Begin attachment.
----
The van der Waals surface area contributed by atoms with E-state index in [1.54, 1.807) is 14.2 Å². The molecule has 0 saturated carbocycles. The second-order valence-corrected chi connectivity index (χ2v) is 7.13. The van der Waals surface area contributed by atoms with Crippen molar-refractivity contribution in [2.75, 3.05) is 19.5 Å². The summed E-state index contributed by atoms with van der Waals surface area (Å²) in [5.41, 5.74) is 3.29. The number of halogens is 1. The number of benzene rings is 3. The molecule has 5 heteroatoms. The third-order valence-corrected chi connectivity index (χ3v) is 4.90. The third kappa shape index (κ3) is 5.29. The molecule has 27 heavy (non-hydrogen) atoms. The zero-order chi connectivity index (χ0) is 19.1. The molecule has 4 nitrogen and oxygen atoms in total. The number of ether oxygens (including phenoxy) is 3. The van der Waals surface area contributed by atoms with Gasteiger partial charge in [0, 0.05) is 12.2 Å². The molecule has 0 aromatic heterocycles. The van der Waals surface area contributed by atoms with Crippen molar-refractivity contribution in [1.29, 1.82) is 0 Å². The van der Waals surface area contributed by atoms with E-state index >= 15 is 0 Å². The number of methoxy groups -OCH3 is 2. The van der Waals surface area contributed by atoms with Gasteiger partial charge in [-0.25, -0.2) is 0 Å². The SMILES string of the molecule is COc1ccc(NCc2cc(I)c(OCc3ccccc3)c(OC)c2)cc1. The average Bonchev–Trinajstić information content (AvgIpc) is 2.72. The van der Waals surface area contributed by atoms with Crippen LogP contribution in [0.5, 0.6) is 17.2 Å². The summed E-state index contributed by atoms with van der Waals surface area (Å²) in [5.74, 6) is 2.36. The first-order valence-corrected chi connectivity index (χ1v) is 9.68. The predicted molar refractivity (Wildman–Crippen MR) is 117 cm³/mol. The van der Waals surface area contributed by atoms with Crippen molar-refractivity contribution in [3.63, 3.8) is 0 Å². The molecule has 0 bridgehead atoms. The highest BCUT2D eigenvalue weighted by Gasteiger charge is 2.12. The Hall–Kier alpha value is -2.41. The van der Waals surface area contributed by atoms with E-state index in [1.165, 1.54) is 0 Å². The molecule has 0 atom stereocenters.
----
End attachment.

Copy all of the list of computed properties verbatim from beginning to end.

The van der Waals surface area contributed by atoms with E-state index in [1.54, 1.807) is 14.2 Å². The molecule has 0 saturated carbocycles. The second-order valence-corrected chi connectivity index (χ2v) is 7.13. The van der Waals surface area contributed by atoms with Crippen molar-refractivity contribution in [2.75, 3.05) is 19.5 Å². The summed E-state index contributed by atoms with van der Waals surface area (Å²) in [5.41, 5.74) is 3.29. The number of halogens is 1. The number of benzene rings is 3. The molecule has 5 heteroatoms. The third-order valence-corrected chi connectivity index (χ3v) is 4.90. The third kappa shape index (κ3) is 5.29. The molecule has 27 heavy (non-hydrogen) atoms. The zero-order chi connectivity index (χ0) is 19.1. The molecule has 4 nitrogen and oxygen atoms in total. The number of ether oxygens (including phenoxy) is 3. The van der Waals surface area contributed by atoms with Gasteiger partial charge in [0, 0.05) is 12.2 Å². The molecule has 0 aromatic heterocycles. The van der Waals surface area contributed by atoms with Crippen molar-refractivity contribution in [1.29, 1.82) is 0 Å². The van der Waals surface area contributed by atoms with E-state index >= 15 is 0 Å². The number of methoxy groups -OCH3 is 2. The van der Waals surface area contributed by atoms with Gasteiger partial charge in [-0.25, -0.2) is 0 Å². The SMILES string of the molecule is COc1ccc(NCc2cc(I)c(OCc3ccccc3)c(OC)c2)cc1. The average Bonchev–Trinajstić information content (AvgIpc) is 2.72. The van der Waals surface area contributed by atoms with Crippen LogP contribution in [0.5, 0.6) is 17.2 Å². The summed E-state index contributed by atoms with van der Waals surface area (Å²) in [5.74, 6) is 2.36. The first-order valence-corrected chi connectivity index (χ1v) is 9.68. The predicted molar refractivity (Wildman–Crippen MR) is 117 cm³/mol. The van der Waals surface area contributed by atoms with Crippen molar-refractivity contribution in [3.63, 3.8) is 0 Å². The molecule has 0 bridgehead atoms. The highest BCUT2D eigenvalue weighted by Gasteiger charge is 2.12. The Hall–Kier alpha value is -2.41. The van der Waals surface area contributed by atoms with E-state index in [1.165, 1.54) is 0 Å². The molecule has 0 atom stereocenters.